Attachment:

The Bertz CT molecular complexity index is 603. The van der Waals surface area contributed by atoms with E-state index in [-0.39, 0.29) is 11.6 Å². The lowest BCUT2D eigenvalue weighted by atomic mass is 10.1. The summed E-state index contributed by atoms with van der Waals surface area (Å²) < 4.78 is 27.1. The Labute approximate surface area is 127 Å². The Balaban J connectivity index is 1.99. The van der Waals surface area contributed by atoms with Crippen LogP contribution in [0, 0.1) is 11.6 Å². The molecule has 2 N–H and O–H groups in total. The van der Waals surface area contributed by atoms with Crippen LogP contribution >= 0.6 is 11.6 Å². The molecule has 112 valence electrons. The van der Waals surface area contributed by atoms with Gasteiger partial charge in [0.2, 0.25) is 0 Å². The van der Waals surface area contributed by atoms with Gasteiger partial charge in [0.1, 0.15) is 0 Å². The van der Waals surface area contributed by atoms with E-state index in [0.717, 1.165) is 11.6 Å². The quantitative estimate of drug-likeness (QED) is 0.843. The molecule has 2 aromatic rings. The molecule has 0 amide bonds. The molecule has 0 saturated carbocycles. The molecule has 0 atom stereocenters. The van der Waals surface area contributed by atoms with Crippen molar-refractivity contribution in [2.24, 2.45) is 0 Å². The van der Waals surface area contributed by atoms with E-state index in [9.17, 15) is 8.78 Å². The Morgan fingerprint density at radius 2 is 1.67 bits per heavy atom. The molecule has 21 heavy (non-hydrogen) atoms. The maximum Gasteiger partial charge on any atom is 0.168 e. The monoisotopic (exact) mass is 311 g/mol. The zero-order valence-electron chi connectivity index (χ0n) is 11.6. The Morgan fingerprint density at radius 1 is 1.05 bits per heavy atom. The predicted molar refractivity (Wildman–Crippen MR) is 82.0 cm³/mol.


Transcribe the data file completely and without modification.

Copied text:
The Bertz CT molecular complexity index is 603. The van der Waals surface area contributed by atoms with E-state index in [-0.39, 0.29) is 11.6 Å². The lowest BCUT2D eigenvalue weighted by atomic mass is 10.1. The summed E-state index contributed by atoms with van der Waals surface area (Å²) < 4.78 is 27.1. The Labute approximate surface area is 127 Å². The Balaban J connectivity index is 1.99. The van der Waals surface area contributed by atoms with Crippen LogP contribution in [0, 0.1) is 11.6 Å². The molecule has 2 N–H and O–H groups in total. The van der Waals surface area contributed by atoms with Crippen LogP contribution >= 0.6 is 11.6 Å². The molecule has 112 valence electrons. The van der Waals surface area contributed by atoms with Gasteiger partial charge in [0.2, 0.25) is 0 Å². The van der Waals surface area contributed by atoms with Gasteiger partial charge in [0.1, 0.15) is 0 Å². The van der Waals surface area contributed by atoms with E-state index in [0.717, 1.165) is 11.6 Å². The quantitative estimate of drug-likeness (QED) is 0.843. The molecule has 2 aromatic rings. The molecule has 0 amide bonds. The molecule has 0 saturated carbocycles. The molecule has 0 atom stereocenters. The van der Waals surface area contributed by atoms with Crippen molar-refractivity contribution in [2.24, 2.45) is 0 Å². The van der Waals surface area contributed by atoms with E-state index in [9.17, 15) is 8.78 Å². The Morgan fingerprint density at radius 2 is 1.67 bits per heavy atom. The molecule has 21 heavy (non-hydrogen) atoms. The maximum Gasteiger partial charge on any atom is 0.168 e. The monoisotopic (exact) mass is 311 g/mol. The zero-order valence-electron chi connectivity index (χ0n) is 11.6. The Morgan fingerprint density at radius 1 is 1.05 bits per heavy atom. The predicted molar refractivity (Wildman–Crippen MR) is 82.0 cm³/mol.